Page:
PGA TOUR Vice President of Integrated Communications Kirsten Sabia shared her company’s excitement about its new global home at a recent Ponte Vedra Beaches Coalition Meeting on May 20. Some community members in attendance, however, did not share that same enthusiasm.
Resident Ehsan Shirazi, an emergency medicine physician, spoke out against the PGA TOUR’s relocation of a cell phone tower closer to the Bolles Lower School Ponte Vedra Beach Campus’ playground, which is adjacent to the planned global home. Shirazi said he believes there is a possibility the frequencies emitted by the cell phone tower could be dangerous for children.
“A lot of parents want to pull their kids out of the school,” Shirazi said at the meeting held at the Ponte Vedra Beach Branch Library.
Cell phone tower radiation has come under more scrutiny as technology has begun the transition toward 5G, which can emit a higher radio frequency emission, according to Lifewire. The American Cancer Society claims the towers are “unlikely to cause cancer,” although opponents say some studies have shown a correlation of negative health effects and that more data needs to be collected before the towers are placed nears schools and homes.
The Bolles School recently released the following statement regarding the controversy.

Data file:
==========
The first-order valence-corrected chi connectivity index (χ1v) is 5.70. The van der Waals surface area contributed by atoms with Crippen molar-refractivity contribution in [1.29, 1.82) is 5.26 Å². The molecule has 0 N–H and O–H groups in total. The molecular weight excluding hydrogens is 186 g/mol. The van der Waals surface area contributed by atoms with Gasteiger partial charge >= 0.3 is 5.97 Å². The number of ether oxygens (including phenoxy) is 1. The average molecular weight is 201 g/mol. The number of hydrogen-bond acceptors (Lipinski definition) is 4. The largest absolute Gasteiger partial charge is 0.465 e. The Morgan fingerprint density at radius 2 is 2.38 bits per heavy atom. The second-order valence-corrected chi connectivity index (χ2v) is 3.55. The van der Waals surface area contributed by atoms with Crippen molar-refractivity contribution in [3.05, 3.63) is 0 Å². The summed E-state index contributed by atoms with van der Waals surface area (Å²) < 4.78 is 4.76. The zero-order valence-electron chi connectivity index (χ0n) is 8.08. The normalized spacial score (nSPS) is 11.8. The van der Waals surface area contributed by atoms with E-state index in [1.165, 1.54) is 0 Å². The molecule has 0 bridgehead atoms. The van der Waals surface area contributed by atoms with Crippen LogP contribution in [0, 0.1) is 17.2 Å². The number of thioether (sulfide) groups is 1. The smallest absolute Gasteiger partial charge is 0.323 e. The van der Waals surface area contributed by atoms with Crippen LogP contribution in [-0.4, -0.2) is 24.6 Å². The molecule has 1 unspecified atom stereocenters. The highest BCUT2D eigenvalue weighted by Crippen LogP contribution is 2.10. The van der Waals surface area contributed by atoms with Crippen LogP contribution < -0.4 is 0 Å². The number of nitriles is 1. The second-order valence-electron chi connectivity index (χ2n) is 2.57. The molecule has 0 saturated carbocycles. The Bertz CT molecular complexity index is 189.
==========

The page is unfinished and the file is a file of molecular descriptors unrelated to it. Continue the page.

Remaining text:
“The new single pole cellular tower erected this month next to the Bolles Lower School Ponte Vedra Beach Campus soccer field fence is on PGA TOUR property,” said Tyler Hodges, president and head of the Bolles School. “We understand it replaces a tripod tower that had existed for many years much further away from our campus. The new tower, not yet completed or activated, also includes the St. Johns County’s emergency communication system. Bolles administrators continue to work with PGA TOUR officials daily to seek a better solution that will not have an adverse impact on the School. Currently, the PGA TOUR has agreed to put the tower construction activity on hold as we work through this process. Any concerns or questions regarding the construction of this tower or the merits of its location should contact officials with the PGA TOUR and St. Johns County Commission. This is an issue of concern for the entire Bolles community. The health and safety of all Bolles students, faculty and staff are our No. 1 priority, and we will be pursuing all avenues to resolve this situation as quickly as possible.”
Sabia said at the meeting that not only was the PGA TOUR approved for the relocation of the tower by St. Johns County but that when it goes live, “it will not be a 5G tower.” She did say, however, that the tower could, “have the potential” to be 5G. In fact, she noted that the former tower had 5G capability.
“If you go onto the American Cancer Society or the FCC, you can get information about the difference between a radio frequency type of tower and the radiation that comes out of X-ray machines and body scanners as you go through the airport,” she said. “One is ionized, and one is not. The FCC regulate those types of towers.”